The services of technology companies could be banned from the European market if they do not comply with the regulations of the European Union, European industry boss Thierry Breton told the German weekly newspaper Welt am Sonntag when the European Commission laid down the regulations for Internet companies. On December 2nd, Breton, together with EU Competition Commissioner Margrethe Vestager, will announce new draft regulations, known as the Digital Services Act and Digital Markets Act.
The rules provide a list of pros and cons for gatekeepers – online businesses with market power – forcing them to share data with competitors and regulators and not to advertise their services and products unfairly
The new draft regulations come from critics of US technology giants, which include companies and industry associations, questioning the EU’s decisions against the alphabet unit Google, saying that they have not put a stop to their allegedly anti-competitive behavior. Some want EU enforcers to go further than just order companies to stop such practices. The draft regulation would allow the EU to ban companies or part of their services from the 27-country bloc as an extreme option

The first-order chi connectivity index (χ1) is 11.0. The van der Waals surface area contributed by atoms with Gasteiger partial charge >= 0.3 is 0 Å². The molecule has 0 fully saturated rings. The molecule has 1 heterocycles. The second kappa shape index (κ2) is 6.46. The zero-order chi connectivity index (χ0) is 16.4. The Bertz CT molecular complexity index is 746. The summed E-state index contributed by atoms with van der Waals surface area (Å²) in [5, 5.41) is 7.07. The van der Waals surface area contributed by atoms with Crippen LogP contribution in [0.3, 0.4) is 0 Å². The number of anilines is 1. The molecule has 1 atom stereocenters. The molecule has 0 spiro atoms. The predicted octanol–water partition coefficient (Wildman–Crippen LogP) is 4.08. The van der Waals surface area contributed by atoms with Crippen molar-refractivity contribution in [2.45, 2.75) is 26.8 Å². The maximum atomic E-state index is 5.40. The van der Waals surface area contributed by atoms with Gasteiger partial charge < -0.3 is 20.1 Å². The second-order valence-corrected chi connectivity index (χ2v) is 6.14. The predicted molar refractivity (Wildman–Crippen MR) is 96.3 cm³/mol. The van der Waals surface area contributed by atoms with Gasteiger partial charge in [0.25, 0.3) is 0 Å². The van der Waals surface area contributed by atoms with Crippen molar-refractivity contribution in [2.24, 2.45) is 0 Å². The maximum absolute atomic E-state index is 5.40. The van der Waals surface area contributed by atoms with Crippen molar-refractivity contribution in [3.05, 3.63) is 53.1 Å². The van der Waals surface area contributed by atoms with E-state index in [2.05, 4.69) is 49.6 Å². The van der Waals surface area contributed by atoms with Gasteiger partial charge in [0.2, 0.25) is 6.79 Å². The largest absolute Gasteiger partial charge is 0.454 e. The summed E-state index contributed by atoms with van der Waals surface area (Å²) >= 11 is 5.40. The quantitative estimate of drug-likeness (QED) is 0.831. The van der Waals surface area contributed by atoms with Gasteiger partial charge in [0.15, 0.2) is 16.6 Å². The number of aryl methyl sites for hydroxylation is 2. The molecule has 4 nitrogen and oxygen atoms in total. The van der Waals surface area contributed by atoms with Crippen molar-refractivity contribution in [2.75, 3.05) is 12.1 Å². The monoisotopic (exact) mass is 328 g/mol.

Until the draft regulation is adopted, EU antitrust law and digital regulators are currently not empowered to impose such bans. “Strict rules must be enforceable,” Breton told Welt am Sonntag. “For this we need the appropriate arsenal of possible measures: impose fines, exclude companies or parts of their services from the internal market, insist that they separate if they want to keep access to the internal market or a combination of all these measures.”
He added that these sanctions would only apply to companies that fail to comply with EU rules and that the toughest measures would only be used in exceptional cases. As a sign of how much tech companies fear the new regulation, the Google unit launched a 60-day strategy last month to get US allies to defend themselves against the EU’s digital boss.
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